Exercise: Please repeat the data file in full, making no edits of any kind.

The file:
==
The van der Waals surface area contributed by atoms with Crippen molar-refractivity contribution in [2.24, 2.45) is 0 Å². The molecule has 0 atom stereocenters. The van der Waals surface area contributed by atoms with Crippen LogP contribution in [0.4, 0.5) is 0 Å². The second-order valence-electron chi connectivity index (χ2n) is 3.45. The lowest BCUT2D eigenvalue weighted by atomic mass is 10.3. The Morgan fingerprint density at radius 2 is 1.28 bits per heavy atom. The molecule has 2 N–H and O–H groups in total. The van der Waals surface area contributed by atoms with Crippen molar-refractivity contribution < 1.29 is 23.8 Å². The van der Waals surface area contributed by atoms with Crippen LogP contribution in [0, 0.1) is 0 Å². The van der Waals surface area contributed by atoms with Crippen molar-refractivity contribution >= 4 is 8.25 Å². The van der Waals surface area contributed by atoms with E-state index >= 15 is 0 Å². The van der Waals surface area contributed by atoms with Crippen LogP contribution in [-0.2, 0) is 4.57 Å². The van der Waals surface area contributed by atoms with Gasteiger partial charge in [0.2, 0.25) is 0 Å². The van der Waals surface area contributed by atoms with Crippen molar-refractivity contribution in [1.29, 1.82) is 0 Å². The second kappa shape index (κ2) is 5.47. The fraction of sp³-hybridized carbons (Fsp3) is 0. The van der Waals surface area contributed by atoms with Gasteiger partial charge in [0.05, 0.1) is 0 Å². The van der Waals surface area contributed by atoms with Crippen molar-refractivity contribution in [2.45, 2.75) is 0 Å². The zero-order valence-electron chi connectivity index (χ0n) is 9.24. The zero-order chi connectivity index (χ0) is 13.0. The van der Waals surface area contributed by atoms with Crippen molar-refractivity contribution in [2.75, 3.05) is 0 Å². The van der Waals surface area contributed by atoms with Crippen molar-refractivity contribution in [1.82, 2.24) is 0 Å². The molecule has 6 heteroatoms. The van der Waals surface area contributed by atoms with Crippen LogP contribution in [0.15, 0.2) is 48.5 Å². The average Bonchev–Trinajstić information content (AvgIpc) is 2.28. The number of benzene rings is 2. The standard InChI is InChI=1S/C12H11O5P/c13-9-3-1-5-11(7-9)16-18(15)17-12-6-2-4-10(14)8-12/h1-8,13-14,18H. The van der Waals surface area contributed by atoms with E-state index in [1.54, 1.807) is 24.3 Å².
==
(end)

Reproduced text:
The van der Waals surface area contributed by atoms with Crippen molar-refractivity contribution in [2.24, 2.45) is 0 Å². The molecule has 0 atom stereocenters. The van der Waals surface area contributed by atoms with Crippen LogP contribution in [0.4, 0.5) is 0 Å². The second-order valence-electron chi connectivity index (χ2n) is 3.45. The lowest BCUT2D eigenvalue weighted by atomic mass is 10.3. The Morgan fingerprint density at radius 2 is 1.28 bits per heavy atom. The molecule has 2 N–H and O–H groups in total. The van der Waals surface area contributed by atoms with Crippen molar-refractivity contribution < 1.29 is 23.8 Å². The van der Waals surface area contributed by atoms with Crippen LogP contribution in [0, 0.1) is 0 Å². The van der Waals surface area contributed by atoms with Crippen molar-refractivity contribution >= 4 is 8.25 Å². The van der Waals surface area contributed by atoms with E-state index >= 15 is 0 Å². The van der Waals surface area contributed by atoms with Crippen LogP contribution in [-0.2, 0) is 4.57 Å². The van der Waals surface area contributed by atoms with Gasteiger partial charge in [0.2, 0.25) is 0 Å². The van der Waals surface area contributed by atoms with Crippen molar-refractivity contribution in [1.29, 1.82) is 0 Å². The second kappa shape index (κ2) is 5.47. The fraction of sp³-hybridized carbons (Fsp3) is 0. The van der Waals surface area contributed by atoms with Gasteiger partial charge in [0.05, 0.1) is 0 Å². The van der Waals surface area contributed by atoms with Crippen molar-refractivity contribution in [2.45, 2.75) is 0 Å². The zero-order valence-electron chi connectivity index (χ0n) is 9.24. The zero-order chi connectivity index (χ0) is 13.0. The van der Waals surface area contributed by atoms with Crippen molar-refractivity contribution in [2.75, 3.05) is 0 Å². The van der Waals surface area contributed by atoms with Crippen molar-refractivity contribution in [1.82, 2.24) is 0 Å². The molecule has 6 heteroatoms. The van der Waals surface area contributed by atoms with Crippen LogP contribution in [0.15, 0.2) is 48.5 Å². The average Bonchev–Trinajstić information content (AvgIpc) is 2.28. The number of benzene rings is 2. The standard InChI is InChI=1S/C12H11O5P/c13-9-3-1-5-11(7-9)16-18(15)17-12-6-2-4-10(14)8-12/h1-8,13-14,18H. The van der Waals surface area contributed by atoms with E-state index in [1.54, 1.807) is 24.3 Å².